Alberto Chini is president of the Associazione Culturale Padre Eusebio F. Chini, or the Cultural Association of Father Eusebio F. Chini. Chini was Kino's birth name. From his home in Segno, Alberto Chini answered questions through e-mail. His writing was translated by Alvillar and Sister Rina Cappellazzo, the Tucson Catholic Diocese's vicar for religious. "Segno today is a town of approximately 700 inhabitants who remember with pride their illustrious one," Chini wrote. "In (Kino's) honor in 1991, on occasion of the installation of the statue on horseback donated by the Historical Society of Tucson, the Piazza was renamed to carry his name today." On June 16, Segno residents will celebrate the 20th anniversary of Tucson's donating the equestrian statue. Chini said the festivities will be "in recognition of the community of Tucson, who have actively seen Father Eusebio's work and whose memory is indelible in their hearts." Chini said while they know Father Kino attended a Jesuit university in nearby Trento, they know little of his childhood. "We know he was an only son of four children of Francesco a Margherita," he wrote. Times were difficult, and Kino learned to "live within limited means." This, Chini wrote, appears to have prepared Father Kino for a life of poverty.
Padre Kino is credited with bringing Christianity here without using the military approach. He peacefully founded 21 missions in the Pimería Alta, or the land of the upper Pimas, in what is now northern Sonora and Southern Arizona, in the late 1600s and early 1700s. The missions include those at San Xavier, Tumacácori and Guevavi. Kino - whose likeness sits on horseback at 15th Street and Kino Parkway and in Magdalena de Kino, Sonora, as well as in Segno - introduced cattle and new crops to the region.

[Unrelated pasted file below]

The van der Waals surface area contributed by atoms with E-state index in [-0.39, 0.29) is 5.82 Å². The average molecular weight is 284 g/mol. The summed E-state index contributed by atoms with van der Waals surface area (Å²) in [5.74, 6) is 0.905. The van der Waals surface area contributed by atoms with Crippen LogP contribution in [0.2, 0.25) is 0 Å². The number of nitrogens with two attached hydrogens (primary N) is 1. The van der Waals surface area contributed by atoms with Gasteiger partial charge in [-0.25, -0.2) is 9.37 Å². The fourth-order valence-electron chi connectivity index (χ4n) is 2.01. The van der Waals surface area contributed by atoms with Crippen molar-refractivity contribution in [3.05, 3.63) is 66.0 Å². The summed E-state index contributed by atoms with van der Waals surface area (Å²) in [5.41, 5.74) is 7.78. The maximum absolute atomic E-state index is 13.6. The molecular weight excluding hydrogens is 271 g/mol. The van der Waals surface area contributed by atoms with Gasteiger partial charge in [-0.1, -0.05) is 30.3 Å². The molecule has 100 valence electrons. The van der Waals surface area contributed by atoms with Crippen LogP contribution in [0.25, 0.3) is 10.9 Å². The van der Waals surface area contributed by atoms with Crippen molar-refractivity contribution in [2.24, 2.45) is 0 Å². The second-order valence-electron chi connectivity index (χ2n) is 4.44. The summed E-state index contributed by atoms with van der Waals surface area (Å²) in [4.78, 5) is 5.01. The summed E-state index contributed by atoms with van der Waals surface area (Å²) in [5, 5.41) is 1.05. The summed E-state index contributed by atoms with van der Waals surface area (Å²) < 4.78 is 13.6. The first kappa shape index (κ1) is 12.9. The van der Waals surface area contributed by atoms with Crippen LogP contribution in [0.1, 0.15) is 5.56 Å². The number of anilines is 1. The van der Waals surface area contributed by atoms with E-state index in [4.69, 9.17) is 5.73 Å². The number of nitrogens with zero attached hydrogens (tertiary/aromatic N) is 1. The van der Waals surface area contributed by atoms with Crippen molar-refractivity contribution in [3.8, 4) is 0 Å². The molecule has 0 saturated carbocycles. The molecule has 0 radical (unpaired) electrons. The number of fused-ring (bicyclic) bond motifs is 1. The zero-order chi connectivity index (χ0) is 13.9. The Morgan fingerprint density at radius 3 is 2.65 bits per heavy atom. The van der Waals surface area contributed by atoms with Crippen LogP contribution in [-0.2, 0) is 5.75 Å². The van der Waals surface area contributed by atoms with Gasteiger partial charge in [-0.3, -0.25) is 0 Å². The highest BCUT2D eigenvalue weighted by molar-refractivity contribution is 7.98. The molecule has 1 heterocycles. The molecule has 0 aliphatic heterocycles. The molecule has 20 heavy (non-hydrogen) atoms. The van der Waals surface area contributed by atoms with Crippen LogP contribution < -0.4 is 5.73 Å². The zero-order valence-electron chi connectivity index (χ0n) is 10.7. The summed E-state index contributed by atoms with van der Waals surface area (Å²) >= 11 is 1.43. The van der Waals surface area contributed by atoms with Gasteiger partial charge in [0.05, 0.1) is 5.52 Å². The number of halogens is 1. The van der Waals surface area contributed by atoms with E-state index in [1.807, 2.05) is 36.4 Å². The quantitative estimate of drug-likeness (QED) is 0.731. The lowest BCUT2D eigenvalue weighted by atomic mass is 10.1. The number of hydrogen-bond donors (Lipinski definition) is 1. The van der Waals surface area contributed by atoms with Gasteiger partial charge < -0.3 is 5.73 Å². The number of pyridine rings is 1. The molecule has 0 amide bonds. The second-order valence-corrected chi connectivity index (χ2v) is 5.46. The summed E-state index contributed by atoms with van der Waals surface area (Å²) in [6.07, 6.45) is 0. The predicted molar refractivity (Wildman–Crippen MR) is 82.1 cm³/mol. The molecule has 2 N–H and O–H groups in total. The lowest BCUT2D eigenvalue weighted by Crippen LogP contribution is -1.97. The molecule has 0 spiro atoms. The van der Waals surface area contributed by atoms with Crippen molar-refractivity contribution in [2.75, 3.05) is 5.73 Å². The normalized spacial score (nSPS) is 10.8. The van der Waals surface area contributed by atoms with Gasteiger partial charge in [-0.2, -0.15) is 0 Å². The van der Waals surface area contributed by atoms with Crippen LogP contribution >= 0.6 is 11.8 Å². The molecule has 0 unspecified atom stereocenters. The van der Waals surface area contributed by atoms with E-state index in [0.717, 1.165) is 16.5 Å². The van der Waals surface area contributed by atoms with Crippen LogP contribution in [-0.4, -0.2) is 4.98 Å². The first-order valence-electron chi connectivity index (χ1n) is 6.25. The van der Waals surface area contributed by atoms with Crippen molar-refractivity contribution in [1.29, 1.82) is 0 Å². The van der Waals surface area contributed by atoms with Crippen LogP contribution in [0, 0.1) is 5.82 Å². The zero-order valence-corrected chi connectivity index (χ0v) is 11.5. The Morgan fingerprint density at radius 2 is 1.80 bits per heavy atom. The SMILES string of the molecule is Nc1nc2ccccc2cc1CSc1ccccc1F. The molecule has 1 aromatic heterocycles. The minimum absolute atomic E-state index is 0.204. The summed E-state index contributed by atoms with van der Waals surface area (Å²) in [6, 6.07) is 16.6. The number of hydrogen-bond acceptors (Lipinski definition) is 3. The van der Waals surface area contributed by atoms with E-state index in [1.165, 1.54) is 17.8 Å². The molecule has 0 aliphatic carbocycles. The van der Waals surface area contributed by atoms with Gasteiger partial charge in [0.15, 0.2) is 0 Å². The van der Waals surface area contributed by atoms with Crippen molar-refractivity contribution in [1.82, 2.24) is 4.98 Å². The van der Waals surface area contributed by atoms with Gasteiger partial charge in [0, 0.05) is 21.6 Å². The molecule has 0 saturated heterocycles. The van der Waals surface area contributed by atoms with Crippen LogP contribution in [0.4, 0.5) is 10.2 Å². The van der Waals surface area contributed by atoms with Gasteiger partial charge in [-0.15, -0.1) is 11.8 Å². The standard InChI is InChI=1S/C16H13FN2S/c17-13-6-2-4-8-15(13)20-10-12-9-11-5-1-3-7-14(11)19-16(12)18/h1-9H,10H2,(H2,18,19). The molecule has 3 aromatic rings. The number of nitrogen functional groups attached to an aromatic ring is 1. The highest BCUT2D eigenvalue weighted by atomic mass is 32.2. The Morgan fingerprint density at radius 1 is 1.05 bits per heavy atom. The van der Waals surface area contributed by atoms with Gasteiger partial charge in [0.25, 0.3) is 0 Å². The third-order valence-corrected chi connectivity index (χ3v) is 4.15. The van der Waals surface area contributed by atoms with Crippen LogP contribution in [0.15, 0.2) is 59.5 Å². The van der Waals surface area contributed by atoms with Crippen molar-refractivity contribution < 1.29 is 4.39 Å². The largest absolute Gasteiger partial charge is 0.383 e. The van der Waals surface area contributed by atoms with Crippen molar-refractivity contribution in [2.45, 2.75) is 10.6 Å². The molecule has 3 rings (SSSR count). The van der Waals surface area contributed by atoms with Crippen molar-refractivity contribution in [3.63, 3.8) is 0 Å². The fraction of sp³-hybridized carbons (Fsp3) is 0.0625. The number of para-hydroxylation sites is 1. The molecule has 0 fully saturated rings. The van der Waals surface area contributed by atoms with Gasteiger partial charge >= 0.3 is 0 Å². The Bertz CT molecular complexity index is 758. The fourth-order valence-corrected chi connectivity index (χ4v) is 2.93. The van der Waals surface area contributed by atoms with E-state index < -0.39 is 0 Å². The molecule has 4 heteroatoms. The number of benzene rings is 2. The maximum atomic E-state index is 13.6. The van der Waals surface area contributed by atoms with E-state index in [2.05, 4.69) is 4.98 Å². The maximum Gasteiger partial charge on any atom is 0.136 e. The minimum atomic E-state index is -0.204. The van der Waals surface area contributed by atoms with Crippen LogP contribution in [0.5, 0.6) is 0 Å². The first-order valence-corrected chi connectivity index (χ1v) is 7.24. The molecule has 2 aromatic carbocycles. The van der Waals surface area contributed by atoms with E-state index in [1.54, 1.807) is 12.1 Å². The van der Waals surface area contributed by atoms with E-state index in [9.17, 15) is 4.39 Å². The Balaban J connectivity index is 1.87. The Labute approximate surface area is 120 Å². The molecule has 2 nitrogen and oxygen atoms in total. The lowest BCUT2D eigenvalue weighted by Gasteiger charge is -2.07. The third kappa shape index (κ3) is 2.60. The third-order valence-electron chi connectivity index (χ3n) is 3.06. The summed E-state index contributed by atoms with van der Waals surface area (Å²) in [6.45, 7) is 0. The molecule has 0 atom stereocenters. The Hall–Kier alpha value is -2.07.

In 1700, he laid the foundation for a mission at the village of Bac, on the Santa Cruz River near modern Tucson, to be named after his patron saint, St. Francis Xavier. It was never built. Construction on the chuch we know as the "White Dove of the Desert" began in 1783 and was completed in 1797. Kino was 65 when he died in Magdalena de Kino, Sonora. His bones remain on display in the courtyard of the mission church that he established there.
A local organization, the Kino Heritage Society, is dedicated to educating the public about Kino and is working to have him canonized. Raul Ramirez, secretary of the society, said Kino is at step one toward Catholic sainthood, which is being recognized as a servant of God. "This year, he can likely move to the second step, become venerable, which means that we can pray to him for intercession," he said.
Alvillar's passion for Father Kino and his legacy are what led her to the ancestors of the famous Jesuit missionary. She and her husband hope to visit Segno again this fall. "You can go up to the well where his mother drew the water and you can walk the streets where he walked," she said in explaining her passion for the small village. "Knowing (the Chinis) helps you understand where you are today. It helps put it all in perspective. It makes history come alive." Alberto Chini said hospitality between Tucsonans and Segno residents is well reciprocated. "We have received a magnificent acceptance and in particular from Gloria," Chini wrote. "We have been able to see with how much affection Father Kino is remembered, his figure is breathed in the air of Tucson."
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